Of course it is optimal to think about career choices in terms of what one enjoys and would like to do more than anything for the rest of his or her life.
However, most people also have some goals in mind. For me, these include a family, children, and the contented feeling of security. It is important to me to ensure that my career supports the lifestyle I have in mind.
When I was a little girl and my parents asked me what I wanted to be when I grew up, my answer always was, “a dancer.”
Somewhere along the line, though, this answer changed. I woke up and realized I am not the best dancer this world has seen, and even if I were, it would be entirely too risky for me to base my entire life, and salary, on a skill that is naturally lost with age and unnaturally lost with the trip of a foot.
This is not to say that exceptional skill and a clean bill of health would necessarily provide me with a good salary and good benefits, anyway.
If I have to put food on the table and clothes on my children depending solely on what dance company wants me this season or what gig I can get next week makes my former dream job seem like a nightmare. The feeling of security, therefore, is a huge given in my definition of “dream job.”
If I really wanted to find a way to secure my future and receive the most benefits, I would probably have law school in mind. However, law is not something I want to practice for the rest of my life, despite the benefits it offers.
It’s something I would rather write about. And if I can get paid to write about it, all the better.
So, I plan to become a journalist.
Although this second love of mine may not be the most lucrative of professions, it would be enough for me.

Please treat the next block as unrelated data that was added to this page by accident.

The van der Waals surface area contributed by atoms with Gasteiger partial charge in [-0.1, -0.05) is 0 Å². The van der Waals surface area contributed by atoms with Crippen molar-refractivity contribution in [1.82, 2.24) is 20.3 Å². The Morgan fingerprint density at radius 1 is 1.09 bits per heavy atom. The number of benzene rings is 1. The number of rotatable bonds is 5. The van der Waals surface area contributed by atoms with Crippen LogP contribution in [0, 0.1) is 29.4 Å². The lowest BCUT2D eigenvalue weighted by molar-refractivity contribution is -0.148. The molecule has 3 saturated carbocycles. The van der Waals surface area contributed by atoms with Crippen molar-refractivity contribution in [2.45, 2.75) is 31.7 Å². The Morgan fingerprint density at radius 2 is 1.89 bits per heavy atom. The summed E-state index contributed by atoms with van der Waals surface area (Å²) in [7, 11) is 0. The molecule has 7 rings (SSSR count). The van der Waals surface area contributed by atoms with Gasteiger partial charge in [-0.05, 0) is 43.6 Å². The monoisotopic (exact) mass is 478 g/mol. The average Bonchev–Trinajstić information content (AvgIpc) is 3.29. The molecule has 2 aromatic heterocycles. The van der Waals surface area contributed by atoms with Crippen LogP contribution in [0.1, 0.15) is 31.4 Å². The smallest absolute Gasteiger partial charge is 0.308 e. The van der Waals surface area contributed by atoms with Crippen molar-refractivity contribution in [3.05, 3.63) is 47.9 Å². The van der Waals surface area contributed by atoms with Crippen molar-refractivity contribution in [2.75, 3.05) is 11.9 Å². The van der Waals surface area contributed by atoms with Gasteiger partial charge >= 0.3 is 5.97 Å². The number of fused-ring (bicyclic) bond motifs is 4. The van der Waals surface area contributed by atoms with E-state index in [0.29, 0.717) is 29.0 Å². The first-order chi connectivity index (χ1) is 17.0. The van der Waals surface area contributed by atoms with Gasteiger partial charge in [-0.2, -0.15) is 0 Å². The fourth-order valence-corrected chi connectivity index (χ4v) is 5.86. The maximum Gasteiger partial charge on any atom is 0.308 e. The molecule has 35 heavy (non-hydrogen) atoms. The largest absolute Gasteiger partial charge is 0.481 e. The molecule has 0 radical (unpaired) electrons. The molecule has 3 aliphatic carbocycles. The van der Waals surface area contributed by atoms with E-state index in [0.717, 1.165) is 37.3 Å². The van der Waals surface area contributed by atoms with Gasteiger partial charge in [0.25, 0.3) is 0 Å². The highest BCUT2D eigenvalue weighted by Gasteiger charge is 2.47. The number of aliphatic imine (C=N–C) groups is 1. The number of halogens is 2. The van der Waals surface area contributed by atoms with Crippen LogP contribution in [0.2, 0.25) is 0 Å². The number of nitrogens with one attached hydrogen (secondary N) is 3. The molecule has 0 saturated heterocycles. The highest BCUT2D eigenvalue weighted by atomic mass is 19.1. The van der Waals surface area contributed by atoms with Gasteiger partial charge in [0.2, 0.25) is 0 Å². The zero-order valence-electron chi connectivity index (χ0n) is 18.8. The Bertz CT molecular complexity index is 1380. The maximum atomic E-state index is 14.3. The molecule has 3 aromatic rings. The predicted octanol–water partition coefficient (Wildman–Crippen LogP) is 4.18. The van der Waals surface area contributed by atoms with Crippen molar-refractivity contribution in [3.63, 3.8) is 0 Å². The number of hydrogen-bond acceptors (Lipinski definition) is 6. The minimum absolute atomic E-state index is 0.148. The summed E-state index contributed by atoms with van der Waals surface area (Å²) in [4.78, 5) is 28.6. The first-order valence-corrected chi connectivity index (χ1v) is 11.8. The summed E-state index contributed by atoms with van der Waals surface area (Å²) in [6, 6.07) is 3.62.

I enjoy investigating news and writing about it, and I have a compulsive tendency to edit anything I see.
I like having deadlines and feeling organized, and I like knowing that breaking my ankle will not affect my career or income in any major way.
In order to make this more practical career work even more in my favor in terms of benefits and being able to support myself, I plan on going to grad school.
By attaining a Master’s degree program, I would be able to make more money, receive more benefits and feel more secure.
I have hopes that if I went on maternal leave, it wouldn’t be too challenging to return to the same, or a different, newspaper.
I need the satisfaction of knowing I will be able to pay the bills whether I am married or not. It is too dangerous to rely on one salary, and nearly impossible if kids are in the picture, especially as costs rise and college becomes more and more expensive.
Overall, practicality and passion combine to provide, for me, the ideal “dream job.”
I don’t think it’s materialistic at all to say I would be happy to know I had money in the bank. It is not the money that I love, but the knowledge that if I have a health problem, my medical plan will pay for it.
If I have children, I will be able to provide them with the best medical treatment and send them to college, among other things.
Vacations here and there would be nice too, but overall, I just want to know that I will be able to keep my children and family healthy and happy.
Happiness without security, for me, wouldn’t last very long. Security with contentment, though, could last me a lifetime.